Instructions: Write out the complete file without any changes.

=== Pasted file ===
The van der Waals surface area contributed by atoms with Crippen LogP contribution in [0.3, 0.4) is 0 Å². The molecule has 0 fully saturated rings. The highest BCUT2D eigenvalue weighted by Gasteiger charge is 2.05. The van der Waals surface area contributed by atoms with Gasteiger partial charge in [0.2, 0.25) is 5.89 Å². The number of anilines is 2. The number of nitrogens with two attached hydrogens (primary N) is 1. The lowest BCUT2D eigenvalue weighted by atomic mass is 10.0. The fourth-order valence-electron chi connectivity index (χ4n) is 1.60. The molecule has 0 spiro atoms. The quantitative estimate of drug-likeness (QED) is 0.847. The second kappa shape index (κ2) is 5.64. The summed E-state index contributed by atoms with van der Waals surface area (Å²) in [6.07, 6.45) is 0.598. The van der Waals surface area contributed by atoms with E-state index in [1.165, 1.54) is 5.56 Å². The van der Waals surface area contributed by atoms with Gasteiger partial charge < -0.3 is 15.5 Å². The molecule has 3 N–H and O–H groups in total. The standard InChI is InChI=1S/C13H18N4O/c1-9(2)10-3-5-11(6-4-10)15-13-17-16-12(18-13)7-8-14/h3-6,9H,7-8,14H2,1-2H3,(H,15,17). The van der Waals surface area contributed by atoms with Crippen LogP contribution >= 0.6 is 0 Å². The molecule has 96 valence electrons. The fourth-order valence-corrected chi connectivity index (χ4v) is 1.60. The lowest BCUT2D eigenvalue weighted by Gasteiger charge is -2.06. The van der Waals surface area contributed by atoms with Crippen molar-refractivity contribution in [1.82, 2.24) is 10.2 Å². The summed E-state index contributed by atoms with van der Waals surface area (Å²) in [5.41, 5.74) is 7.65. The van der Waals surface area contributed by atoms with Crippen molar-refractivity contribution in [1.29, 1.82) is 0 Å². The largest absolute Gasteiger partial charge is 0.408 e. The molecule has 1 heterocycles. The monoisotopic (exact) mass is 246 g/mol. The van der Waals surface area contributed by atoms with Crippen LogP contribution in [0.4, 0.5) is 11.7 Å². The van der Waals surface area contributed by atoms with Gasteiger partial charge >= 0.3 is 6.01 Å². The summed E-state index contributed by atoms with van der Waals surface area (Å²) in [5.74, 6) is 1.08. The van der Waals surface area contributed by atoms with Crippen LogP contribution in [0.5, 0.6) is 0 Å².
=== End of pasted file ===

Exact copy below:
The van der Waals surface area contributed by atoms with Crippen LogP contribution in [0.3, 0.4) is 0 Å². The molecule has 0 fully saturated rings. The highest BCUT2D eigenvalue weighted by Gasteiger charge is 2.05. The van der Waals surface area contributed by atoms with Gasteiger partial charge in [0.2, 0.25) is 5.89 Å². The number of anilines is 2. The number of nitrogens with two attached hydrogens (primary N) is 1. The lowest BCUT2D eigenvalue weighted by atomic mass is 10.0. The fourth-order valence-electron chi connectivity index (χ4n) is 1.60. The molecule has 0 spiro atoms. The quantitative estimate of drug-likeness (QED) is 0.847. The second kappa shape index (κ2) is 5.64. The summed E-state index contributed by atoms with van der Waals surface area (Å²) in [6.07, 6.45) is 0.598. The van der Waals surface area contributed by atoms with E-state index in [1.165, 1.54) is 5.56 Å². The van der Waals surface area contributed by atoms with Gasteiger partial charge < -0.3 is 15.5 Å². The molecule has 3 N–H and O–H groups in total. The standard InChI is InChI=1S/C13H18N4O/c1-9(2)10-3-5-11(6-4-10)15-13-17-16-12(18-13)7-8-14/h3-6,9H,7-8,14H2,1-2H3,(H,15,17). The van der Waals surface area contributed by atoms with Crippen LogP contribution >= 0.6 is 0 Å². The molecule has 96 valence electrons. The fourth-order valence-corrected chi connectivity index (χ4v) is 1.60. The lowest BCUT2D eigenvalue weighted by Gasteiger charge is -2.06. The van der Waals surface area contributed by atoms with Crippen molar-refractivity contribution in [1.82, 2.24) is 10.2 Å². The summed E-state index contributed by atoms with van der Waals surface area (Å²) in [5.41, 5.74) is 7.65. The van der Waals surface area contributed by atoms with Crippen molar-refractivity contribution in [1.29, 1.82) is 0 Å². The largest absolute Gasteiger partial charge is 0.408 e. The molecule has 1 heterocycles. The monoisotopic (exact) mass is 246 g/mol. The van der Waals surface area contributed by atoms with Crippen LogP contribution in [0.4, 0.5) is 11.7 Å². The van der Waals surface area contributed by atoms with Gasteiger partial charge >= 0.3 is 6.01 Å². The summed E-state index contributed by atoms with van der Waals surface area (Å²) in [5.74, 6) is 1.08. The van der Waals surface area contributed by atoms with Crippen LogP contribution in [0.5, 0.6) is 0 Å².